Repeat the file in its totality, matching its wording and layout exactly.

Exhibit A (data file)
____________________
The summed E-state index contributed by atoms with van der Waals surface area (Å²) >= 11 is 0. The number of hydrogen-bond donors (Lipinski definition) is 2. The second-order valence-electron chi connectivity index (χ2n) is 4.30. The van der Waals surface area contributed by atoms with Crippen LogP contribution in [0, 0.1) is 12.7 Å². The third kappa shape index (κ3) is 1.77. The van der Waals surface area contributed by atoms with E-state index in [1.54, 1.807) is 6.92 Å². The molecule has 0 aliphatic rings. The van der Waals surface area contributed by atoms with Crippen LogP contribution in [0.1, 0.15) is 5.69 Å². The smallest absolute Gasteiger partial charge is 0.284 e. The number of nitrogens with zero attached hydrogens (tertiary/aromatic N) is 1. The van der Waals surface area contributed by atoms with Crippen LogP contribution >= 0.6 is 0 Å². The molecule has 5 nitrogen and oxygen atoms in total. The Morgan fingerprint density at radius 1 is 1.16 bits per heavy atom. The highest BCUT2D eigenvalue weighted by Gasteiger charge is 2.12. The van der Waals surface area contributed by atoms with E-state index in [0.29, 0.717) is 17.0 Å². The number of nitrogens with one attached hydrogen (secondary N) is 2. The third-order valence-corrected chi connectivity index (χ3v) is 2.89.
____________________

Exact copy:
The summed E-state index contributed by atoms with van der Waals surface area (Å²) >= 11 is 0. The number of hydrogen-bond donors (Lipinski definition) is 2. The second-order valence-electron chi connectivity index (χ2n) is 4.30. The van der Waals surface area contributed by atoms with Crippen LogP contribution in [0, 0.1) is 12.7 Å². The third kappa shape index (κ3) is 1.77. The van der Waals surface area contributed by atoms with E-state index in [1.54, 1.807) is 6.92 Å². The molecule has 0 aliphatic rings. The van der Waals surface area contributed by atoms with Crippen LogP contribution in [0.1, 0.15) is 5.69 Å². The smallest absolute Gasteiger partial charge is 0.284 e. The number of nitrogens with zero attached hydrogens (tertiary/aromatic N) is 1. The van der Waals surface area contributed by atoms with Crippen LogP contribution >= 0.6 is 0 Å². The molecule has 5 nitrogen and oxygen atoms in total. The Morgan fingerprint density at radius 1 is 1.16 bits per heavy atom. The highest BCUT2D eigenvalue weighted by Gasteiger charge is 2.12. The van der Waals surface area contributed by atoms with E-state index in [0.29, 0.717) is 17.0 Å². The number of nitrogens with one attached hydrogen (secondary N) is 2. The third-order valence-corrected chi connectivity index (χ3v) is 2.89.